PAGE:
The war against terrorism in the US has opened up a new front - the food industry. The US Food & Drug Administration (FDA) has made protecting the food supply from potential terrorist action one of its priorities for 2002.
The FDA's Center for Food Safety and Applied Nutrition (CFSAN), which is responsible for overseeing food safety, dietary supplements and cosmetics, is to create a food security action plan which will assess and address the potential threat to the domestic and imported food supply, the FDA announced this week.
The agency has already released guidelines for restaurants and other establishments to help them ensure the security of their products, and the full list of CFSAN's recommendations and actions will be published later in the year.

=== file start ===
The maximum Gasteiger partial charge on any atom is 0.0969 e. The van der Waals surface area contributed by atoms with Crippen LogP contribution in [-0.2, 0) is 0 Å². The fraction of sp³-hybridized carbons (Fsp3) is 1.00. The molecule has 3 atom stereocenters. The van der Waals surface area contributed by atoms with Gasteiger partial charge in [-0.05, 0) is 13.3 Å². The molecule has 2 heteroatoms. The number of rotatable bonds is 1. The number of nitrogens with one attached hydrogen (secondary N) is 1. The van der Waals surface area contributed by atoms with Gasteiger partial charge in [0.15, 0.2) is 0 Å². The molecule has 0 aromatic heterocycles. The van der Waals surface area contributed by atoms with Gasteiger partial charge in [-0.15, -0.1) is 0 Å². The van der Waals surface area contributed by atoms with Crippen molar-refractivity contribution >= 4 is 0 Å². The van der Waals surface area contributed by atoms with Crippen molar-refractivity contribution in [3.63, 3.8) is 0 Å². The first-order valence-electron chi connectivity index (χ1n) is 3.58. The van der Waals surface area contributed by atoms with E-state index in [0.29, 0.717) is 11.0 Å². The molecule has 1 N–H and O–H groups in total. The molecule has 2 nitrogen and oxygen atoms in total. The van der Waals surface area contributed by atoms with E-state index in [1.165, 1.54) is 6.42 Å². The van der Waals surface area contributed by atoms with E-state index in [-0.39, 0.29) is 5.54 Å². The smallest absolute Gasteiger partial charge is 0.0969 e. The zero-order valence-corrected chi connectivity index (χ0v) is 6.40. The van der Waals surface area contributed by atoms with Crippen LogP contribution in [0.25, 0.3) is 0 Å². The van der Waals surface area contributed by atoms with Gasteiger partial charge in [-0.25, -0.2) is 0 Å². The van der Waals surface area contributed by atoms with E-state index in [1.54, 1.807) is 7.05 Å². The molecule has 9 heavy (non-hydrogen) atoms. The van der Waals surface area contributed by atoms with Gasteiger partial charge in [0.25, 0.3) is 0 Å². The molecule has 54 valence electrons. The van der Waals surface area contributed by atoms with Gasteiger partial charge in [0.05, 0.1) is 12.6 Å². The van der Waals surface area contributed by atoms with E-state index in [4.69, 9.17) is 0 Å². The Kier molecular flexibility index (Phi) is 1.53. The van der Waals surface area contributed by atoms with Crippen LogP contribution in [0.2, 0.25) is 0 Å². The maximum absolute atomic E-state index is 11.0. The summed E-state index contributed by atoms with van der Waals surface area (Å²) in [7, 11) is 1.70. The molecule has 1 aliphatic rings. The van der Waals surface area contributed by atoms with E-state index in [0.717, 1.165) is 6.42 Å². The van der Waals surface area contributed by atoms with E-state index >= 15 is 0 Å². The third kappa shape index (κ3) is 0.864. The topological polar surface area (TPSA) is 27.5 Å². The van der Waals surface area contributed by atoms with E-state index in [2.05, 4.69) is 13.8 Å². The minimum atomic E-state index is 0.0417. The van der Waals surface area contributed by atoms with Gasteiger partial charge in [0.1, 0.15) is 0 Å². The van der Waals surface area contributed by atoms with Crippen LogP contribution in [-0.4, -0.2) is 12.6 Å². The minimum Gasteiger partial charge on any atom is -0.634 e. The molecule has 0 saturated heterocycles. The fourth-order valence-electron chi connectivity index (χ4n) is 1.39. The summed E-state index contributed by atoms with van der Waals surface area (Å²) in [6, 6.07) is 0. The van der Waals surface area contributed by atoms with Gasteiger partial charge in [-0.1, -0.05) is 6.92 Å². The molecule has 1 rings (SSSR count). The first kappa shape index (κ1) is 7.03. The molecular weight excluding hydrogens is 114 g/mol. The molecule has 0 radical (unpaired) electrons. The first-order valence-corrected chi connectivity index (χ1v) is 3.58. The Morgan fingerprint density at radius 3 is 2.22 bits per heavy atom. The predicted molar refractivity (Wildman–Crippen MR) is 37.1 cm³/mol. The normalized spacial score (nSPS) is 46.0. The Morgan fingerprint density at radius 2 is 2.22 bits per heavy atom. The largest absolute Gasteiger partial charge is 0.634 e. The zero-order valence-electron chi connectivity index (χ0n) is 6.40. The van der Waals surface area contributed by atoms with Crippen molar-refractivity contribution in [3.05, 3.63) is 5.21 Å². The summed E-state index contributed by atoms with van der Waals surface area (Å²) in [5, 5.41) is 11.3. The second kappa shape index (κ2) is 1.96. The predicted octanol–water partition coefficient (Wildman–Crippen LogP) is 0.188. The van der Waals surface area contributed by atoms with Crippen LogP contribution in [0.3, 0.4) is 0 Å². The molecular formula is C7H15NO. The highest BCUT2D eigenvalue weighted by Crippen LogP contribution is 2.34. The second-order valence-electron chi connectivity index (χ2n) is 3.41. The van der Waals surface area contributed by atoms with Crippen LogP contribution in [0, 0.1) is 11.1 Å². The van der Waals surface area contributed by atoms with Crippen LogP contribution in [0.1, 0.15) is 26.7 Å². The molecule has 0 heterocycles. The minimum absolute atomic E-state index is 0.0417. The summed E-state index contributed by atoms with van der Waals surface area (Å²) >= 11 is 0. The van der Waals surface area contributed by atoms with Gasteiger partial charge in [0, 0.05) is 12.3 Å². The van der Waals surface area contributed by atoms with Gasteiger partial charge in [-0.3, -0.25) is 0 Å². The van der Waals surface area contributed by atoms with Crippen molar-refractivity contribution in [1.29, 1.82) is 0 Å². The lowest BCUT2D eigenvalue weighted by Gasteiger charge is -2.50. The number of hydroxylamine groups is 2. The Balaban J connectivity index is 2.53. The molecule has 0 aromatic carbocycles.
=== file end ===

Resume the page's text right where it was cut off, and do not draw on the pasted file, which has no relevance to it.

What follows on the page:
Among the other actions planned for 2002 are the introduction of labelling for irradiated food products, a proposal for updating nutrient labelling on foods and rules for safe handling of eggs, juice and seafood.
Of lower priority is the proposal to add information on processed foods' trans fat content to labelling. Trans fat is believed to be more damaging to the heart and blood vessels than saturated fat, and accounts for 4% to 7% of US dietary fat intake.
The FDA has already taken a number of measures in the wake of the attacks on 11 September. For example, it has clarified that the antibiotics doxycycline and penicillin G procaine are effective and approved for use in treating all forms of anthrax infections, and has stepped up its work on measures to encourage the development of new drugs to counter the toxic effects of chemical, biological, radiological and nuclear weapons.